Managing vulnerabilities across an organization continues to be challenging amid the increasing frequency of data breaches, according to Rahim Jina, COO and co-founder at vulnerability management solutions firm edgescan.
But analyzing vulnerability data and finding the right way to leverage both security professionals and automation systems and tools can go a long way to successfully dealing with the issue, he said Oct. 3 during a breakout presentation called “Vulnerability Landscape 2019 – Hocus Pocus Refocus” at the HITS Fall event.
Noting edgescan’s vulnerability management platform has been live about five years now, he noted: “We’re looking for vulnerabilities all the time.”
This is the fourth year in which the company has done a report that analyzed vulnerabilities seen in the prior year, he pointed out, telling attendees that, for the last two years, the data has been used as a “subset” of Verizon’s annual Data Breach Investigations Report (DBIR).
“This year we added in an extra piece” to the data covering visibility in which it’s
“profiling assets” — that is, seeing what systems are live and when and what services are running on them, and that’s generated interesting statistics, he said.
Thousands of web applications, application program interfaces (APIs), Internet Protocols (IPs), endpoints and infrastructure are assessed at least monthly with the platform, according to the firm. All vulnerabilities are validated and risk-rated to maintain the accuracy of its statistical model.
The 2019 stats report included both public Internet facing and internal network systems and applications, and its statistics are based on a cross section of industries from not only media and entertainment, but also finance, government, medical research and other fields, according to edgescan.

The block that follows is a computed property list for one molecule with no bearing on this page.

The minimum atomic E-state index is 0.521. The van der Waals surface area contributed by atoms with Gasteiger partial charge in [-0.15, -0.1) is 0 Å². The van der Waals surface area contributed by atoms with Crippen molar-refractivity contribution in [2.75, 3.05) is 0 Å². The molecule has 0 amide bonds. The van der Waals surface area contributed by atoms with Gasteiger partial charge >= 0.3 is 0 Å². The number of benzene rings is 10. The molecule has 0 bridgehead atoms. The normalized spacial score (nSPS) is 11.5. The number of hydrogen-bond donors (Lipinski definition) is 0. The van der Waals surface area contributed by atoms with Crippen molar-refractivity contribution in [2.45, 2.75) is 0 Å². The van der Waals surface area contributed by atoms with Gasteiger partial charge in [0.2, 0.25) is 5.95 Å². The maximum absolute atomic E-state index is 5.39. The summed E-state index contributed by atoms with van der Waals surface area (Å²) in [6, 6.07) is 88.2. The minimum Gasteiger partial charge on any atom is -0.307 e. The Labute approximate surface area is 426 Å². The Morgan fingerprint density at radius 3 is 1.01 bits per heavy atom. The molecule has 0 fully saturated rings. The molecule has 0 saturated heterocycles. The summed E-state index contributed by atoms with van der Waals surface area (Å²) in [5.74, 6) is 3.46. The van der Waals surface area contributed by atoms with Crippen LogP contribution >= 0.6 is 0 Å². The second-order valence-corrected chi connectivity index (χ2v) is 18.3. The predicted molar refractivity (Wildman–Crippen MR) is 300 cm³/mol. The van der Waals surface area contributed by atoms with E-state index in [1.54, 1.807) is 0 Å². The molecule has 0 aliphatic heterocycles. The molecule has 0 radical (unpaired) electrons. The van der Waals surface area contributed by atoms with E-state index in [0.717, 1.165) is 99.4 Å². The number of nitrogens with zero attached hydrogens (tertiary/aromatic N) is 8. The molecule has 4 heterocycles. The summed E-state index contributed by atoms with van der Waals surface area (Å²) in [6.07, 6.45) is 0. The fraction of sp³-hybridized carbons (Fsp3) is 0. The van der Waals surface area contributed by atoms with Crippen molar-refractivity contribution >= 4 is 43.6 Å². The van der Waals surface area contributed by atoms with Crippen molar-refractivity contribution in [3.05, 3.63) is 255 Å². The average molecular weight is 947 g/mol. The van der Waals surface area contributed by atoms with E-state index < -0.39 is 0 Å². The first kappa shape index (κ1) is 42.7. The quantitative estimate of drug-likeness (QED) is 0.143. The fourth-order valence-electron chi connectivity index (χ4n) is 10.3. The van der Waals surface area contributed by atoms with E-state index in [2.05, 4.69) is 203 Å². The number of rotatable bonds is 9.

What it’s found in the last year is that “81 percent of vulnerabilities by volume present themselves in the network layer,” Jina said, but noted that only 2% of the high and critical risk issues were found there. In comparison, 19% of vulnerabilities were found in the application layer during the past year and 19% of the high and critical risk issues were found in that layer, he said.
The most common web/application layer vulnerability found in the past year was cross site scripting, he said, noting it was discovered in 14.69% of incidents. “It’s nearly boring to find it,” he said, adding it “seems to be getting worse.” Another common web/application layer vulnerability is vulnerable components, which was detected 12.36% of the time.
The most common infrastructure vulnerability, meanwhile, was Transport Layer Security (TLS) and Secure Sockets Layer (SSL) version and configuration issues, found in a whopping 44.7% of cases, according to the firm.
The most common known external vulnerabilities related to unsupported Windows Server 2003 systems, seen 33.33% of the time, which Jina said was “crazy,” adding there’s “loads of known issues” with that system that leave it vulnerable to hacking. The most common known internal vulnerabilities, on the other hand, related to Microsoft Windows Server Message Block version 1 (SMBv1), which was detected in 11.40% of all vulnerabilities, according to edgescan.
Another major issue is that it’s often taking a long time for vulnerabilities to be fixed, Jina went on to say, noting it takes an average of 77.5 days to close a vulnerability on the application layer, with critical risk vulnerabilities taking 69 days, high risk ones 83 days, medium risk 74 days and low risk ones 84 days.
It takes an average of 81.75 days, meanwhile, for vulnerabilities to be fixed on the network layer, with 65 days needed on average for critical risk ones, 64 days for high risk, 78 days for medium risk and 120 days for low risk, according to edgescan.
Patching is a frequent way in which vulnerabilities are handled, but it’s not always effective, he said. Many organizations also “fall into the trap” in which they “buy the shiny box” to deal with security issues, he told attendees. But it’s best to leverage the security people you have and figure out where to use automation systems and tools and where to use people because “you really need people” also, he advised, adding: “You can’t use automation alone” because while it’s “great at finding certain types of vulnerabilities,” it’s “useless” at many others.
HITS Fall was presented by Entertainment Partners, with sponsorship by Genpact, VBI, edgescan, LiveTiles, MarkLogic, EIDR, Signiant, Cinelytic, Microsoft Azure, Richey May Technology Solutions and Comcast Technology Solutions.
The event was produced by the Media & Entertainment Services Alliance (MESA) and the Hollywood IT Society (HITS), in association with Women in Technology: Hollywood (WiTH); the Content Delivery & Security Association (CDSA); and the Smart Content Council.